The press watchdog has backed a regional daily after a police force refused to confirm the accuracy of a press release it sent to the newspaper.
In her complaint to IPSO, Susan Bailey claimed there were a number of inaccuracies in the Telegraph’s story about her being jailed after admitting 11 charges of fraud by abuse of position.
But IPSO agreed with the Telegraph’s position that it was entitled to rely on information in the release, adding it was not in a position to determine whether the disputed facts were accurate in circumstances where the police force had made no comment on the matter.
Complaining with Angela Brundrett under Clause 1 (Accuracy) of the Editors’ Code of Practice, Ms Bailey said the Telegraph had wrongly claimed she was “now living in Ashbourne” and described her as a “Derbyshire woman”.
The complainants confirmed Ms Bailey had never lived in Ashbourne, Derbyshire, and she had lived in Stoke-on-Trent for more than 20 years.
In support of their position, they provided the charge sheet, which listed her address as being in Werrington, Stoke-on-Trent.
They further claimed the Telegraph inaccurately reported that Ms Bailey, pictured, had fraudulently obtained money on “a new hot tub” and “an extension… at her home”, and that she had spent “£60,000 on her niece’s wedding”.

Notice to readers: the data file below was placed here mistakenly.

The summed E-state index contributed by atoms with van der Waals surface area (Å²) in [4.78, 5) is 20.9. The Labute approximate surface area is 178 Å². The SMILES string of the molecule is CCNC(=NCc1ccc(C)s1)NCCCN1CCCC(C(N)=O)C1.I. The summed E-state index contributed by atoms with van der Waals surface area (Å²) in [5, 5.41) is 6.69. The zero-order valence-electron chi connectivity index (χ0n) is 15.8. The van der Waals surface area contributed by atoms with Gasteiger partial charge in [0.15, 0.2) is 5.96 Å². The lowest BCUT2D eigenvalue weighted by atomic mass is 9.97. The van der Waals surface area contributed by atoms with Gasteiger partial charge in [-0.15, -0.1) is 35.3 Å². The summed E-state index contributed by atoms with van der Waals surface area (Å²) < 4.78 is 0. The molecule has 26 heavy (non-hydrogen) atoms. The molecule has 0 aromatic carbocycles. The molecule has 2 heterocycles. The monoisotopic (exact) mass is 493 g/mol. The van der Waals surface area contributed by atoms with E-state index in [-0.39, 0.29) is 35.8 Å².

Denying a breach of Code, the Telegraph said it had relied on a Staffordshire Police press release which it was entitled to do, and that the alleged inaccuracies were included in it.
It added the information had been published in good faith and that the police press release had said that the woman had purchased a hot tub, paid for an extension. paid for her niece’s £60,000 wedding and that she now resided in Derbyshire.
The Telegraph further said that there was an original police press release which had stated that the woman was now living in Ashbourne, Derbyshire, which had been amended and the reference to ‘Ashbourne’ removed.
The newspaper had contacted the police on numerous occasions to confirm if any of the details included in the press release were inaccurate, but the police made no comment on the accuracy of the content of the press release.
It made clear that were the police to confirm that any of the disputed information was inaccurate, they would amend the online story accordingly.
IPSO acknowledged that on some occasions reliance on a press release might not be sufficient to demonstrate that a publication had taken care over the accuracy of the information it published, but was satisfied that the Telegraph was entitled to rely on the information contained in the statement issued by the police in this instance.#
In circumstances where the police had not removed the reference to Derbyshire in the press release and the police force had made no comment on the factual dispute, the Committee was not in a position to determine whether this point was inaccurate.
IPSO noted that the police force confirmed it was dealing with their own complaint regarding the information in the press release, and given the evolving situation, the Telegraph should be alert to any further changes to the press release.
The complaint was not upheld, and the full adjudication can be read here.